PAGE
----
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Mike Ashley can benefit from Manchester United approach when making Steve Bruce decision

11 months ago

As a boy, I remember my dad driving into the Manchester United car park; and in front of us in six foot high capital letters on a massive red brick wall was painted “BUSBY MUST GO”.

Many years later, after eight games without a win, a banner appeared in the crowd at Old Trafford demanding the sacking of Alex Ferguson.

Neither Sir Matt or Sir Alex were sacked, the club gave them practical support. The rest, as they say, is…

After calls for his own sacking, Ole Gunnar Solskaer benefits from the same practical approach.

With no wins in nine games, including a humiliating defeat by Brentford, there is no shortage of calls for the head of Steve Bruce from Newcastle supporters, the media and some pundits.

Assuming same-old, same-old is not an option, Mike Ashley has a choice of sacking or giving support.

Sacking Steve Bruce with all his problems and bringing in another manager with a different set of problems is an easy option. Here is a case for the Manchester United approach.

There is no question that Steve Bruce goes to work every morning to do his best, but his best has proven to be hit and miss, so what would make him better?

As Manchester United know, no new employee, even senior managers, arrive as fully rounded articles, so when the best businesses appoint a new person at any level, one of the first things they discuss is what development that person needs to succeed in their role. No doubt when Steve Bruce was appointed he was told that he is the new manager and should get on with it. He was an outstanding footballer, has managed a number of clubs, but that does not make him a Sir Alex.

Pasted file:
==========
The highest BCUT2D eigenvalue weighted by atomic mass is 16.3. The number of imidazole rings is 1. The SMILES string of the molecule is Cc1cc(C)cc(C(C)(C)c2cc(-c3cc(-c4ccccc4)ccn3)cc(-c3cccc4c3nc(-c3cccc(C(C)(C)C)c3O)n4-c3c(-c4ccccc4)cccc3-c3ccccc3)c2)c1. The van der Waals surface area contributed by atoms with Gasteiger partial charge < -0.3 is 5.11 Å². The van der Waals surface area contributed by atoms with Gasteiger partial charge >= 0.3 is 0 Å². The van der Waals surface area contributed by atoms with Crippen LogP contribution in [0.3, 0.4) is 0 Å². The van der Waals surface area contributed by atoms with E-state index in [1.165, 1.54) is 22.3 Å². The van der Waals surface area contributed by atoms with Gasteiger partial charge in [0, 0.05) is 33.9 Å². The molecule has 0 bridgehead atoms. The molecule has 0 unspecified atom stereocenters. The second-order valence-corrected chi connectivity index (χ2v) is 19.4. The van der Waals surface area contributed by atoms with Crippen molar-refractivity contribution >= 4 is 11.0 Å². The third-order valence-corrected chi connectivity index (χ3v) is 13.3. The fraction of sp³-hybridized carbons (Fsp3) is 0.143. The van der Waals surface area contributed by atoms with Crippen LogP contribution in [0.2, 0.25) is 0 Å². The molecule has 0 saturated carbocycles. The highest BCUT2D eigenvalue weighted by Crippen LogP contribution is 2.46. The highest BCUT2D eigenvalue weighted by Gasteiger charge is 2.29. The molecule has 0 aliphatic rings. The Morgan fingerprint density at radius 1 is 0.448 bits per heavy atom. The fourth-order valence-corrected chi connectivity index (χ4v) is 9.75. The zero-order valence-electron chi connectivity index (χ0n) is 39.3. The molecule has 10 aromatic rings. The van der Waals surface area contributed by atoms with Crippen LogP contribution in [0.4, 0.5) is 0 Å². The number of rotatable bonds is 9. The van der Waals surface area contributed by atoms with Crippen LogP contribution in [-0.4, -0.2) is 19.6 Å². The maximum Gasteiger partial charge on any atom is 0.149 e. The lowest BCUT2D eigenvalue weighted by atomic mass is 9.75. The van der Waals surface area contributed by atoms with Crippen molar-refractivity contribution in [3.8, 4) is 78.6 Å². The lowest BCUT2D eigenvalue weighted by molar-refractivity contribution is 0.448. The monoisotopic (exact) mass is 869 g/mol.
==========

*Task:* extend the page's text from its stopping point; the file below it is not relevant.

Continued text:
To open his mind to new and good influences, Steve Bruce must first look in the mirror and be prepared to not like everything he sees. As far as I am aware, Manchester United keep development within the football community.

Personally, I think Newcastle United could look to other sectors for rapid development opportunities, as well as football. One of the best staff developments I ever heard of was when an airline wanted to support teams to make their turnaround methods more efficient and more rewarding. It didn’t send its people to learn from other airlines but from the pit-stop teams of Formula One. However, within football, a closed session with respected TV pundits to discuss how things look from their experience could add some valuable and timely, if painful, self-awareness.

Steve Bruce’s employment is in the hands of Mike Ashley. Will he support and develop or sack?

Here’s hoping he chooses one; either would be better than carrying on with the frustrating same-old, same-old.


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